the Early Parts of Your Career
On Your Resume
lot of resume books and resume writers will tell you that only your
latest experience is relevant, so you can leave the other parts of your
career off of your resume.
DON’T DO THIS!
early parts of your career actually are important, and sometimes
critical. Employers and recruiters do look at what you did early on –
and leaving off the early details can hurt you.
I was just thinking of a couple of
searches I’ve worked on recently, and of how I’ve distinguished
In one search for a VP/Sales & Marketing for an engineered product
manufacturer, the client strongly preferred not only an engineering
degree, but also actual experience as an engineer before the candidate
had moved to the sales and marketing side. Many sales and marketing
folks in their industry had been engineers early in their careers; if a
candidate left those jobs off of her resume because they took place
more than 10 or 15 years in the past, she removed a key selling feature
from her resume.
In that same search, I found that most candidates in that
highly-technical industry with marketing titles who had never had a
field sales position were poor salespeople. I started skipping
candidates if they hadn’t held a sales or sales management position at
some time during their careers. Once again, a person whose resume made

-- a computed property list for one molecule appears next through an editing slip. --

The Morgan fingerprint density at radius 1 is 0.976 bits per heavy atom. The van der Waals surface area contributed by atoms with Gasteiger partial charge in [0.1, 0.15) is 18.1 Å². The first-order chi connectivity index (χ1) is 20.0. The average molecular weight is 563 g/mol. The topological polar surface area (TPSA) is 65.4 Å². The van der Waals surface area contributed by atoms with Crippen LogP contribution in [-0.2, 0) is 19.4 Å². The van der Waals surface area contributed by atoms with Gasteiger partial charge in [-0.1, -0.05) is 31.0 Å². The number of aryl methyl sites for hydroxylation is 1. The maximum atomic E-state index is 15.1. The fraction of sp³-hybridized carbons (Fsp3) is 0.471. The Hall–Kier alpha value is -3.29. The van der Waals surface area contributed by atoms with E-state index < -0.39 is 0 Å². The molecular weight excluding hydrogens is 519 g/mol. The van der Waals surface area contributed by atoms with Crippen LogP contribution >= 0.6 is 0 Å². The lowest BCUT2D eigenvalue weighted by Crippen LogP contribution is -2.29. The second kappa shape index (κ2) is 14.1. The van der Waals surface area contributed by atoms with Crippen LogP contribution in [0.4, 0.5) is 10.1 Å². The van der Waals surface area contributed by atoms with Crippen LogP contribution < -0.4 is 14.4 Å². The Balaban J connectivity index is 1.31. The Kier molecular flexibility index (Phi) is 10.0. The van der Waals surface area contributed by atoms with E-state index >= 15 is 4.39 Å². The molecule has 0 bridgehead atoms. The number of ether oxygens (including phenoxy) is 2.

it look like he had magically graduated from college and immediately
become a Director of Marketing overseeing an $85-million product line
ten years ago hurt himself.
In another search for a Business Unit
General Manager, the
client wanted someone with a broad background. The ideal career started
engineering position, and included technical marketing experience and
development experience as well as senior management experience,
hopefully as a
general manager. Many people, especially those from big companies, have
that include stops in many departments. Those who didn’t include these
viewed as the ideal steps by many companies to a general management
weren’t as likely to get a call from me.
For the most part, there are only a
few reasons why people leave off the early parts of their careers.
1) Some people have been told
that a resume cannot be more than two pages long (a fallacy – a resume
can be four or five pages long if page 1 is interesting enough to
make someone want to read page 2, and page 2 makes her want to read
page 3, and since resumes are read on a computer screen for the most
part, no one really knows what page they’re reading).
2) Some people are trying to cover up job hopping or parts of their
careers that they’d rather not publicize.
3) But the largest majority of people who leave off their early experience
do so because they are trying to hide their age. This is not a great
idea – anyone can find your age on the internet in a few clicks if they
really want to – but it makes the employer wonder if you think your age
is an issue (see If You Name Something As an Issue, It Just Became One,
and I’m Too Old
for more on this subject). One study revealed that those who hide
their age by leaving off college graduation dates or by leaving off the
early parts of their careers were believed to be ten years older than
they really were, so covering up seems to fail.